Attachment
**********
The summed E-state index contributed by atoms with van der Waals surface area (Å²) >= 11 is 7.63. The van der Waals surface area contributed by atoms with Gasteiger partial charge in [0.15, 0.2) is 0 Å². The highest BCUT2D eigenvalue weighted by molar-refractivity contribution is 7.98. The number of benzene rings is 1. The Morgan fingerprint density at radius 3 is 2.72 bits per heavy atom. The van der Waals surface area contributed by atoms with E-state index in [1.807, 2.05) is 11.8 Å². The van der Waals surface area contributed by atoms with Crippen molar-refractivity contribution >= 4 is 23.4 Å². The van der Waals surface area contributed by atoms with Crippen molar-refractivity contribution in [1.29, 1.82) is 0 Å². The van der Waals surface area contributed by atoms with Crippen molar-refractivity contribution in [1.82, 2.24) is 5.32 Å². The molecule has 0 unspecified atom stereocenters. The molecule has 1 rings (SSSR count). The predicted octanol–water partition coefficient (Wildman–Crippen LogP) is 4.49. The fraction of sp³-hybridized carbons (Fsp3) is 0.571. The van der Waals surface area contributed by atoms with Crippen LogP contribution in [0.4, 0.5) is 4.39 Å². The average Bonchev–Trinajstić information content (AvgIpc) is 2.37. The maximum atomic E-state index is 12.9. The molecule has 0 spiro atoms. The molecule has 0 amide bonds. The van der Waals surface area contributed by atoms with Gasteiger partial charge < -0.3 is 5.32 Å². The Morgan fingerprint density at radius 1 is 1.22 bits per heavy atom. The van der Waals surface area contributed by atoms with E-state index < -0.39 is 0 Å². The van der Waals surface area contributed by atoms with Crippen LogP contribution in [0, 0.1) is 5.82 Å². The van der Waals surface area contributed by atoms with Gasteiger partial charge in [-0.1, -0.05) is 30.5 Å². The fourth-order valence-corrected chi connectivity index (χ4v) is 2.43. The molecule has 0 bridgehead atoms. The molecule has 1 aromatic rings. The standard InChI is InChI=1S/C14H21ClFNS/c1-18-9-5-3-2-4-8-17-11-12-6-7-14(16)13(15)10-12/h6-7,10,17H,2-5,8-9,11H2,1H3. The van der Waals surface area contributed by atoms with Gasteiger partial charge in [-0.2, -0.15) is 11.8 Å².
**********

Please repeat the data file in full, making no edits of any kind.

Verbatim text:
The summed E-state index contributed by atoms with van der Waals surface area (Å²) >= 11 is 7.63. The van der Waals surface area contributed by atoms with Gasteiger partial charge in [0.15, 0.2) is 0 Å². The highest BCUT2D eigenvalue weighted by molar-refractivity contribution is 7.98. The number of benzene rings is 1. The Morgan fingerprint density at radius 3 is 2.72 bits per heavy atom. The van der Waals surface area contributed by atoms with E-state index in [1.807, 2.05) is 11.8 Å². The van der Waals surface area contributed by atoms with Crippen molar-refractivity contribution >= 4 is 23.4 Å². The van der Waals surface area contributed by atoms with Crippen molar-refractivity contribution in [1.29, 1.82) is 0 Å². The van der Waals surface area contributed by atoms with Crippen molar-refractivity contribution in [1.82, 2.24) is 5.32 Å². The molecule has 0 unspecified atom stereocenters. The molecule has 1 rings (SSSR count). The predicted octanol–water partition coefficient (Wildman–Crippen LogP) is 4.49. The fraction of sp³-hybridized carbons (Fsp3) is 0.571. The van der Waals surface area contributed by atoms with Crippen LogP contribution in [0.4, 0.5) is 4.39 Å². The average Bonchev–Trinajstić information content (AvgIpc) is 2.37. The maximum atomic E-state index is 12.9. The molecule has 0 spiro atoms. The molecule has 0 amide bonds. The van der Waals surface area contributed by atoms with Gasteiger partial charge < -0.3 is 5.32 Å². The Morgan fingerprint density at radius 1 is 1.22 bits per heavy atom. The van der Waals surface area contributed by atoms with E-state index < -0.39 is 0 Å². The van der Waals surface area contributed by atoms with Crippen LogP contribution in [0, 0.1) is 5.82 Å². The van der Waals surface area contributed by atoms with Gasteiger partial charge in [-0.1, -0.05) is 30.5 Å². The fourth-order valence-corrected chi connectivity index (χ4v) is 2.43. The molecule has 0 bridgehead atoms. The molecule has 1 aromatic rings. The standard InChI is InChI=1S/C14H21ClFNS/c1-18-9-5-3-2-4-8-17-11-12-6-7-14(16)13(15)10-12/h6-7,10,17H,2-5,8-9,11H2,1H3. The van der Waals surface area contributed by atoms with Gasteiger partial charge in [-0.2, -0.15) is 11.8 Å².